Archbishop Ladaria described the document as encouraging “biomedical investigation that respects the dignity of all human beings and of procreation.” While it “does not exclude diverse biomedical technology as ethically illicit,” he said, "it will probably be accused of containing too many prohibitions.

“Nevertheless, faced with this possible accusation it is necessary to emphasize that the Church feels the duty of making those without voices heard."

Also speaking at the press conference was Professor Maria Luisa Di Pietro, associate professor of Bioethics at the Sacred Heart University, Rome and President of the "Science and Life" Association.

Di Pietro noted that the new instruction from the CDF deals with techniques like assisted fertility, in vitro fertilization, the freezing of embryos and eggs, embryo reduction, and pre-implant diagnosis, among others.

As noted by Archbishop Ladaria, the Vatican finds many of the practices in use today immoral. In vitro fertilization, for example, is found to be immoral because of the “blithe acceptance of the enormous number of abortions involved.” This fact alone “vividly illustrates how the replacement of the conjugal act by a technical procedure…leads to a weakening of the respect owed to every human being,” the document says.

Bishop Elio Sgreccia, the former president of the Pontifical Academy for Life addressed the third part of the document that deals with newly proposed therapies that involve the manipulation of the embryo or the human gene pool.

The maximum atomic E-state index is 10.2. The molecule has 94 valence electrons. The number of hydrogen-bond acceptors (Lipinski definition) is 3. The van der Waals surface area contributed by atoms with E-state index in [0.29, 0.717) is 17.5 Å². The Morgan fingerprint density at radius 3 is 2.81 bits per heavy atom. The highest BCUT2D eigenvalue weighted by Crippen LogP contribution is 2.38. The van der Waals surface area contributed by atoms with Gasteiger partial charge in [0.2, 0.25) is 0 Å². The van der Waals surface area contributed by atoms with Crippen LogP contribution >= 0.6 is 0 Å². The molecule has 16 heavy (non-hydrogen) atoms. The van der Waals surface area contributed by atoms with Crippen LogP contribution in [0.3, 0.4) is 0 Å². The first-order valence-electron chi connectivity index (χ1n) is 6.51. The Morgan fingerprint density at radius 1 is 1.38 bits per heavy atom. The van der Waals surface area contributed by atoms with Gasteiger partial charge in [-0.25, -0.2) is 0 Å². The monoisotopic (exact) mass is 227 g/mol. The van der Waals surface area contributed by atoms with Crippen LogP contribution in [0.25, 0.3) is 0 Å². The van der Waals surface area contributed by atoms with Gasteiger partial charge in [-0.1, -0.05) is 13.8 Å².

"The text holds that it is necessary," he said, "to keep in mind one fundamental distinction: theoretically, genetic therapy can be applied to somatic cells with directly therapeutic ends or to germinal cells." The current work on germinal cells is not moral because “there still does not exist a safe technique," he stressed, "because it could entail the risk of deformation in the hereditary genetic patrimony of future generations."

Bishop Sgreccia also affirmed that "the distinction between reproductive cloning and therapeutic cloning is untenable.”

A summary of “Dignitas Personae” can be read by clicking here or by visiting:

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Cardinal Avery Dulles passes away at Fordham

, Dec 12, 2008 (CNA) - This morning, on the Feast of Our Lady of Guadalupe, Cardinal Avery Dulles died at the age of 90 at Murray-Weigel Hall, located at Fordham University in New York.


According to America Magazine, the New York Province of the Society of Jesus released a statement reporting that the cardinal passed away around 6:30 this morning.


Cardinal Dulles was born August 24, 1918 in New York to U.S. Secretary of State John Foster Dulles.  He was raised as a Protestant but converted to Catholicism while studying at Harvard. 


The prelate was ordained on June 16, 1956 and went on to teach at Woodstock College and the Catholic University of America.  He authored 21 books, wrote over 650 articles and was named President of the Catholic Theological Society of America and the American Theological Society.


He was created a cardinal by Pope John Paul II in 2001.

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Cardinal Rouco: Not possible to be Christian without rejecting terrorism

Madrid, Spain, Dec 12, 2008 (CNA) - The Archbishop of Madrid and president of the Bishops’ Conference of Spain, Cardinal Antonio Maria Rouco Varela, has condemned neutrality and silence as a response to terrorism.


“It is not possible to be neutral about terrorism, whoever is silent is responsible for its existence,” the cardinal said during his speech at the closing of the sixth Seminar on Information, Victims and Terrorism, organized by the International Observatory of Victims of Terrorism at San Pablo University.